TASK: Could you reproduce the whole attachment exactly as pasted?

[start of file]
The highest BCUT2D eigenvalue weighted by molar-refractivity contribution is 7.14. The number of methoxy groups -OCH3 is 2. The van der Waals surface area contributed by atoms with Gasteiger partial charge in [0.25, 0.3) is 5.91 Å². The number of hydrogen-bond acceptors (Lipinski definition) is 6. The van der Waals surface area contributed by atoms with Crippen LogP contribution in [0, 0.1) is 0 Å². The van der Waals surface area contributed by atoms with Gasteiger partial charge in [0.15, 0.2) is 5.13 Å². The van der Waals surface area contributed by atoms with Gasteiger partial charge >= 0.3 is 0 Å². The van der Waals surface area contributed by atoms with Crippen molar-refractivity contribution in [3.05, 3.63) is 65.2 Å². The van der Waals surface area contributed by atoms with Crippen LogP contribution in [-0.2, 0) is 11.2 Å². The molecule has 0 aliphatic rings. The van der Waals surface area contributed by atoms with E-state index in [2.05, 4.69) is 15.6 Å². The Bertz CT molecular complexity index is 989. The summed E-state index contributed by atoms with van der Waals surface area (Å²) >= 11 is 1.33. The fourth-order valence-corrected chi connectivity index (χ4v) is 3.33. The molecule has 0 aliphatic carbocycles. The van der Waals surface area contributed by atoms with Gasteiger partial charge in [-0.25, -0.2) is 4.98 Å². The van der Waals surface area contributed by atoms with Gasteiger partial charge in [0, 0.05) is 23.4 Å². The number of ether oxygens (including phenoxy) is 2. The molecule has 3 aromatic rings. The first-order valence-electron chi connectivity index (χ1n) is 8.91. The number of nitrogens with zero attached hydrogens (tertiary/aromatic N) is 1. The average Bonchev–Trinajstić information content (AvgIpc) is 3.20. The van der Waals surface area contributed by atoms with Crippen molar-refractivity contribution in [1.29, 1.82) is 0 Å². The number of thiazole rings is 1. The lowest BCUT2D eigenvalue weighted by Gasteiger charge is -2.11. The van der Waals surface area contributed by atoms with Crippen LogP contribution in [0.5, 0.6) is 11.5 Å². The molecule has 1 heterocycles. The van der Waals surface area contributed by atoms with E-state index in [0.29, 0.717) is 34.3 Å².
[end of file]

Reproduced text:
The highest BCUT2D eigenvalue weighted by molar-refractivity contribution is 7.14. The number of methoxy groups -OCH3 is 2. The van der Waals surface area contributed by atoms with Gasteiger partial charge in [0.25, 0.3) is 5.91 Å². The number of hydrogen-bond acceptors (Lipinski definition) is 6. The van der Waals surface area contributed by atoms with Crippen LogP contribution in [0, 0.1) is 0 Å². The van der Waals surface area contributed by atoms with Gasteiger partial charge in [0.15, 0.2) is 5.13 Å². The van der Waals surface area contributed by atoms with Gasteiger partial charge >= 0.3 is 0 Å². The van der Waals surface area contributed by atoms with Crippen molar-refractivity contribution in [3.05, 3.63) is 65.2 Å². The van der Waals surface area contributed by atoms with Crippen LogP contribution in [-0.2, 0) is 11.2 Å². The molecule has 0 aliphatic rings. The van der Waals surface area contributed by atoms with E-state index in [2.05, 4.69) is 15.6 Å². The Bertz CT molecular complexity index is 989. The summed E-state index contributed by atoms with van der Waals surface area (Å²) >= 11 is 1.33. The fourth-order valence-corrected chi connectivity index (χ4v) is 3.33. The molecule has 0 aliphatic carbocycles. The van der Waals surface area contributed by atoms with Gasteiger partial charge in [-0.25, -0.2) is 4.98 Å². The van der Waals surface area contributed by atoms with Gasteiger partial charge in [0, 0.05) is 23.4 Å². The number of ether oxygens (including phenoxy) is 2. The molecule has 3 aromatic rings. The first-order valence-electron chi connectivity index (χ1n) is 8.91. The number of nitrogens with zero attached hydrogens (tertiary/aromatic N) is 1. The average Bonchev–Trinajstić information content (AvgIpc) is 3.20. The van der Waals surface area contributed by atoms with Crippen molar-refractivity contribution in [1.29, 1.82) is 0 Å². The number of thiazole rings is 1. The lowest BCUT2D eigenvalue weighted by Gasteiger charge is -2.11. The van der Waals surface area contributed by atoms with Crippen LogP contribution in [0.5, 0.6) is 11.5 Å². The molecule has 1 heterocycles. The van der Waals surface area contributed by atoms with E-state index in [0.29, 0.717) is 34.3 Å².